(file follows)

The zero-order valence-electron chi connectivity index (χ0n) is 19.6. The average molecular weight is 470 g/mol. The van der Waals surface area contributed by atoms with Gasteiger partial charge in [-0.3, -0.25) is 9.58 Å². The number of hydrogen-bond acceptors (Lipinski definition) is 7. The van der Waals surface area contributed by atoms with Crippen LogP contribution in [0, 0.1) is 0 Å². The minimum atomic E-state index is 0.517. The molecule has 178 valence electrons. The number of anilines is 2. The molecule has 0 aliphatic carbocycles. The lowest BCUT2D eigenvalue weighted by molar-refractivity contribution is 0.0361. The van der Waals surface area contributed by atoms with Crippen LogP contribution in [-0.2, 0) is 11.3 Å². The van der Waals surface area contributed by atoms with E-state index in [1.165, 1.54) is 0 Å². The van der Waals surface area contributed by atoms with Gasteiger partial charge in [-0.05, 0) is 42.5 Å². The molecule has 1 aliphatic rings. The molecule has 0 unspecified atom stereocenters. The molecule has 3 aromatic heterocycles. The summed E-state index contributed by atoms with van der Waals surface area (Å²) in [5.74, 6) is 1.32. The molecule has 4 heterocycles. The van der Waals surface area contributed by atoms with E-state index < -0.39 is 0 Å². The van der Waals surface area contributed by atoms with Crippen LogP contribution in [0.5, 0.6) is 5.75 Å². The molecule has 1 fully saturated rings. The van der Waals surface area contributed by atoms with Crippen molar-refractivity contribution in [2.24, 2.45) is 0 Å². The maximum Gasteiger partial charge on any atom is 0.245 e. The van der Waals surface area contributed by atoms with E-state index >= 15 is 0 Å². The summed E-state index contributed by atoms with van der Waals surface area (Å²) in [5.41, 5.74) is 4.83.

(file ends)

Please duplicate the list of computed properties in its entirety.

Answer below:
The zero-order valence-electron chi connectivity index (χ0n) is 19.6. The average molecular weight is 470 g/mol. The van der Waals surface area contributed by atoms with Gasteiger partial charge in [-0.3, -0.25) is 9.58 Å². The number of hydrogen-bond acceptors (Lipinski definition) is 7. The van der Waals surface area contributed by atoms with Crippen LogP contribution in [0, 0.1) is 0 Å². The minimum atomic E-state index is 0.517. The molecule has 178 valence electrons. The number of anilines is 2. The molecule has 0 aliphatic carbocycles. The lowest BCUT2D eigenvalue weighted by molar-refractivity contribution is 0.0361. The van der Waals surface area contributed by atoms with Crippen LogP contribution in [-0.2, 0) is 11.3 Å². The van der Waals surface area contributed by atoms with E-state index in [1.165, 1.54) is 0 Å². The van der Waals surface area contributed by atoms with Gasteiger partial charge in [-0.05, 0) is 42.5 Å². The molecule has 1 aliphatic rings. The molecule has 0 unspecified atom stereocenters. The molecule has 3 aromatic heterocycles. The summed E-state index contributed by atoms with van der Waals surface area (Å²) in [5.74, 6) is 1.32. The molecule has 4 heterocycles. The van der Waals surface area contributed by atoms with E-state index < -0.39 is 0 Å². The van der Waals surface area contributed by atoms with Crippen LogP contribution in [0.5, 0.6) is 5.75 Å². The molecule has 1 fully saturated rings. The van der Waals surface area contributed by atoms with Crippen molar-refractivity contribution in [2.24, 2.45) is 0 Å². The maximum Gasteiger partial charge on any atom is 0.245 e. The van der Waals surface area contributed by atoms with E-state index >= 15 is 0 Å². The summed E-state index contributed by atoms with van der Waals surface area (Å²) in [5.41, 5.74) is 4.83.